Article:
3. Meal Prep

This can be a real pain-in-the-ass, but it’s incredibly valuable. Set aside a day each week to plan for the meals ahead. I usually only prep my lunches and do it on Sunday. I actually have two lunches each day so I usually make about ten servings of whatever meal I choose for the week. It doesn’t have to get complicated, although you can certainly make it so. I usually pick a dish I like and go with that. Then I portion the amounts into take out containers and stack them in the fridge. Each meal has a good balance of proteins and carbs and some fat. One of my go-to meals is a ground pork stir fry over rice with chopped red peppers, garlic, and ginger. It’s pretty awesome, although I do use some sauces that the Nutrition Nazis might not like. I can put some of the recipes together if anyone is interested in trying them. Cooking time is usually under 30 minutes.

Breakfast for me is pretty much the same thing every day: 3 eggs and some type of starch (Joyce makes a loaf of banana bread and I usually have that with a couple pats of butter for fat).

Dinners we plan out ahead of time, but we try to keep them really simple. Since we usually get home late from the box, they need to be easy and fast and healthy.

4. Reduce Sugar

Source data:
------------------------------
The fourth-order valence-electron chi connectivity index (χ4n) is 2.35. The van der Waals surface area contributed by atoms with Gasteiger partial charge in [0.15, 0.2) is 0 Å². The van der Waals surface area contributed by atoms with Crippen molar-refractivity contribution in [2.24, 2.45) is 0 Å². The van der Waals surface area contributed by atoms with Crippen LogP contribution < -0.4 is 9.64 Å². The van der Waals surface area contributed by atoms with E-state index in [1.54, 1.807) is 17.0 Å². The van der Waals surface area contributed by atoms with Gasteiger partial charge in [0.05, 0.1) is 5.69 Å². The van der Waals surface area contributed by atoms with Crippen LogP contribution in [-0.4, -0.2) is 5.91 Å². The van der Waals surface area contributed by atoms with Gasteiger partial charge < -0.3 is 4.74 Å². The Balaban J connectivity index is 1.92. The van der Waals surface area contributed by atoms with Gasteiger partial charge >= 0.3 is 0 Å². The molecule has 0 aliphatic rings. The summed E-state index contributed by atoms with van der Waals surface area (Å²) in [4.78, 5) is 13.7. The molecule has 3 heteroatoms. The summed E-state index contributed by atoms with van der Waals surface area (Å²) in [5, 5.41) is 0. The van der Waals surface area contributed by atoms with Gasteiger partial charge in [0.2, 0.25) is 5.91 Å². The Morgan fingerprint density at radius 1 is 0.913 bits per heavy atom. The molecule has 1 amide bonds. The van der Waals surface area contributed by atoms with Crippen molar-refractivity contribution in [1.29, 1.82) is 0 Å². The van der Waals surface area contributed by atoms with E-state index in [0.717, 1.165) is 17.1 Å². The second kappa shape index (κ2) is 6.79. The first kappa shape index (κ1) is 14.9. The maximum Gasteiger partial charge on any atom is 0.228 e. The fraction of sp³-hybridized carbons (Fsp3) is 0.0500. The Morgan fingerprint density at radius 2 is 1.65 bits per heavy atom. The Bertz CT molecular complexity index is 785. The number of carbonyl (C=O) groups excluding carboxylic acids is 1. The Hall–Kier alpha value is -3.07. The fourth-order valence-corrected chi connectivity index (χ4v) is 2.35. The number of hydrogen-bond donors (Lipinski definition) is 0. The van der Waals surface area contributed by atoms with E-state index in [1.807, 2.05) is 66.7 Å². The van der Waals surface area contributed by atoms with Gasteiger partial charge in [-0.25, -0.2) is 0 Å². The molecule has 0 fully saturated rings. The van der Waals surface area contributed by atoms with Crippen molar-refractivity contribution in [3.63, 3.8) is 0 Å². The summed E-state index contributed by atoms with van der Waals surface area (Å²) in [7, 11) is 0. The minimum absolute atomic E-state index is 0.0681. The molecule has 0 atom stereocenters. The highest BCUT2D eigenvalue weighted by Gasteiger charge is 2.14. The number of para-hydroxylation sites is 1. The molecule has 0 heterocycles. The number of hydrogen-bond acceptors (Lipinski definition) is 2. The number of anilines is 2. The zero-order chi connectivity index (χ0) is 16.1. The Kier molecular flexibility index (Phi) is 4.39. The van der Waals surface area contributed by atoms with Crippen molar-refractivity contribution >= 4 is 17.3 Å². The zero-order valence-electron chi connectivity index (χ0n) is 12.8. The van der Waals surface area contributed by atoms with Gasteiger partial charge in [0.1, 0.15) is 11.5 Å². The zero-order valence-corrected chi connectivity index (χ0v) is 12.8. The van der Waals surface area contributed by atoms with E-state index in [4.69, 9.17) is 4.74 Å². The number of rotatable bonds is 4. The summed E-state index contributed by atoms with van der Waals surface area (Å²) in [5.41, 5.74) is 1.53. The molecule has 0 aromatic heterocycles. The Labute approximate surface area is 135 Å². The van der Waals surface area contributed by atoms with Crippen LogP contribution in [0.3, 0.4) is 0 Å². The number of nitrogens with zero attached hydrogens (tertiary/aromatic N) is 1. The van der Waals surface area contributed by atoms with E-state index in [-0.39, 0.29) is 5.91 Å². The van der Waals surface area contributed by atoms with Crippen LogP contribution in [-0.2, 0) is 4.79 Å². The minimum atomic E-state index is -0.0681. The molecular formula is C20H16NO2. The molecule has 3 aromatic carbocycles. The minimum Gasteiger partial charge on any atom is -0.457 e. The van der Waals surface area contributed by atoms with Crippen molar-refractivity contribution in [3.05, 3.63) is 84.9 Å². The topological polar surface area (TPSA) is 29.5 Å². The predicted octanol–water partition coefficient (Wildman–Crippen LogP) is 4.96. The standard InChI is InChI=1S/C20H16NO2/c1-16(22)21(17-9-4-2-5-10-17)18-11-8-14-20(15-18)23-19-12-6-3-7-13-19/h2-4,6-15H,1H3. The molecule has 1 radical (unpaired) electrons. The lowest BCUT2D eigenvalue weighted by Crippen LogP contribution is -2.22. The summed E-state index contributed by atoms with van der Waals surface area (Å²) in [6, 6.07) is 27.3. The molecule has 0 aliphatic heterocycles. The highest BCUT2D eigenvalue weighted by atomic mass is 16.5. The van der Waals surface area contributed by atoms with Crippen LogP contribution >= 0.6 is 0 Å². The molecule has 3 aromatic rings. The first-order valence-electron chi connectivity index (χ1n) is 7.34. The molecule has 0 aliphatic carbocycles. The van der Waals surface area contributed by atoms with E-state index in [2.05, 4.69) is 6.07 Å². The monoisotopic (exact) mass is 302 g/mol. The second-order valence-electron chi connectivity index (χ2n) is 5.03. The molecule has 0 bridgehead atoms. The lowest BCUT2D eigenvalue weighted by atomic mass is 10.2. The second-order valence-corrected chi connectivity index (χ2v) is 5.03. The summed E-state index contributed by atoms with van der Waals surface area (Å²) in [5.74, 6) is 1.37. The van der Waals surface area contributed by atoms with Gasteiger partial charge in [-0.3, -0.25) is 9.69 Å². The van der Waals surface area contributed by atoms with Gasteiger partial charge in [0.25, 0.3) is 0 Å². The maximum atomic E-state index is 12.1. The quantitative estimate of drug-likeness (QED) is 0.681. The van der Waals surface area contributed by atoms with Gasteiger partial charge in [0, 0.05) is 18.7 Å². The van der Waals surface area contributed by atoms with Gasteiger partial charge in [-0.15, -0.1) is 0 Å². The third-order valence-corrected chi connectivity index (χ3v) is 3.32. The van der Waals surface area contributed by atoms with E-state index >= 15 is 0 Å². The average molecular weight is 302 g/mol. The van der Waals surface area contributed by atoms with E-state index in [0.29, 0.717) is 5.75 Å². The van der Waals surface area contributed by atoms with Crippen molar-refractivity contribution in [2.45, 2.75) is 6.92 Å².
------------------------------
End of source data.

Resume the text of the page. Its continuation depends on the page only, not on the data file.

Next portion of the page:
This is tough for me because I have an enormous sweet tooth. But one thing I did a few years back was to stop drinking soda and replace it with seltzer. I used to hate seltzer, but now it’s my go-to drink. I still enjoy soda occasionally (or, like every damned day over the holidays lol) and there’s nothing like an ice cold soda fountain Coke every now and again. But if you can cut it out and replace it with seltzer, you’ll be so much better off.

I also used to dump tons of sugar into my tea. I stopped that cold turkey, and while I frankly miss it every time I drink tea, it’s been good for me.

Basically, if you can reduce or eliminate adding sugar to anything, you’ll definitely feel the difference. Like I said, this is always difficult for me, so don’t worry if you find it hard. Sugar actually triggers the same neurological pathways as opiates, so it’s not easy. This is just one reason why immediately ceasing sugar intake at all is so insanely hard.